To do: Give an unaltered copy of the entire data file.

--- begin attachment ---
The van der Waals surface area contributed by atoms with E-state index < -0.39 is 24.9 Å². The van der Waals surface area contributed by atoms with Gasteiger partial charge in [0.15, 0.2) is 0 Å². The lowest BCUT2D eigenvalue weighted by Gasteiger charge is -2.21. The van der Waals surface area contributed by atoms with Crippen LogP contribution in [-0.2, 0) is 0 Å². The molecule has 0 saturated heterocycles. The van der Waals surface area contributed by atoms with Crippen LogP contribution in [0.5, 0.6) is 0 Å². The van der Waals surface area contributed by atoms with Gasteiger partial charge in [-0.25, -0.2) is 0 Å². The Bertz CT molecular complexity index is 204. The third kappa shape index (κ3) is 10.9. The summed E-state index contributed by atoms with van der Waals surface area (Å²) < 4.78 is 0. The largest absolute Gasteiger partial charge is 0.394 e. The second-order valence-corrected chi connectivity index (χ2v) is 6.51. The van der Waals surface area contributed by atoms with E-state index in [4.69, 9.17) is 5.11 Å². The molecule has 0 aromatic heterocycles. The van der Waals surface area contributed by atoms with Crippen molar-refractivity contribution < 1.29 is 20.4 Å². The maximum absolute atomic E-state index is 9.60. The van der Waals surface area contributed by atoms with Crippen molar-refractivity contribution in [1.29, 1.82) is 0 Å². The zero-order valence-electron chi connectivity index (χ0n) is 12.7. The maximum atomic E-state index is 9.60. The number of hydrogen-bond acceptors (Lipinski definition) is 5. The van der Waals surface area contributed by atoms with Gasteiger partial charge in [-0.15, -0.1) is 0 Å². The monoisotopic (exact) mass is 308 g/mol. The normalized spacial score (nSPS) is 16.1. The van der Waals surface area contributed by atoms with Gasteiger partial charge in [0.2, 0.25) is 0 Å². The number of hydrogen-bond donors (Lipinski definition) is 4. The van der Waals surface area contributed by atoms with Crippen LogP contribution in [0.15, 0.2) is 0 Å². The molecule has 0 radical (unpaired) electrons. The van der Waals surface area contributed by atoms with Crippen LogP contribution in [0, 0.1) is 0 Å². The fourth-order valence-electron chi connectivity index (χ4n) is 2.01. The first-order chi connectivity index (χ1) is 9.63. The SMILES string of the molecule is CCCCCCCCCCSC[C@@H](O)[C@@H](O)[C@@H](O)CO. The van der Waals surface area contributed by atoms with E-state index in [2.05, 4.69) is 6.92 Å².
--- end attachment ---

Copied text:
The van der Waals surface area contributed by atoms with E-state index < -0.39 is 24.9 Å². The van der Waals surface area contributed by atoms with Gasteiger partial charge in [0.15, 0.2) is 0 Å². The lowest BCUT2D eigenvalue weighted by Gasteiger charge is -2.21. The van der Waals surface area contributed by atoms with Crippen LogP contribution in [-0.2, 0) is 0 Å². The molecule has 0 saturated heterocycles. The van der Waals surface area contributed by atoms with Crippen LogP contribution in [0.5, 0.6) is 0 Å². The van der Waals surface area contributed by atoms with Gasteiger partial charge in [-0.25, -0.2) is 0 Å². The Bertz CT molecular complexity index is 204. The third kappa shape index (κ3) is 10.9. The summed E-state index contributed by atoms with van der Waals surface area (Å²) < 4.78 is 0. The largest absolute Gasteiger partial charge is 0.394 e. The second-order valence-corrected chi connectivity index (χ2v) is 6.51. The van der Waals surface area contributed by atoms with E-state index in [4.69, 9.17) is 5.11 Å². The molecule has 0 aromatic heterocycles. The van der Waals surface area contributed by atoms with Crippen molar-refractivity contribution < 1.29 is 20.4 Å². The maximum absolute atomic E-state index is 9.60. The van der Waals surface area contributed by atoms with Crippen molar-refractivity contribution in [1.29, 1.82) is 0 Å². The zero-order valence-electron chi connectivity index (χ0n) is 12.7. The maximum atomic E-state index is 9.60. The number of hydrogen-bond acceptors (Lipinski definition) is 5. The van der Waals surface area contributed by atoms with Gasteiger partial charge in [-0.15, -0.1) is 0 Å². The monoisotopic (exact) mass is 308 g/mol. The normalized spacial score (nSPS) is 16.1. The van der Waals surface area contributed by atoms with Gasteiger partial charge in [0.2, 0.25) is 0 Å². The number of hydrogen-bond donors (Lipinski definition) is 4. The van der Waals surface area contributed by atoms with Crippen LogP contribution in [0.15, 0.2) is 0 Å². The molecule has 0 radical (unpaired) electrons. The van der Waals surface area contributed by atoms with Crippen LogP contribution in [0, 0.1) is 0 Å². The fourth-order valence-electron chi connectivity index (χ4n) is 2.01. The first-order chi connectivity index (χ1) is 9.63. The SMILES string of the molecule is CCCCCCCCCCSC[C@@H](O)[C@@H](O)[C@@H](O)CO. The van der Waals surface area contributed by atoms with E-state index in [2.05, 4.69) is 6.92 Å².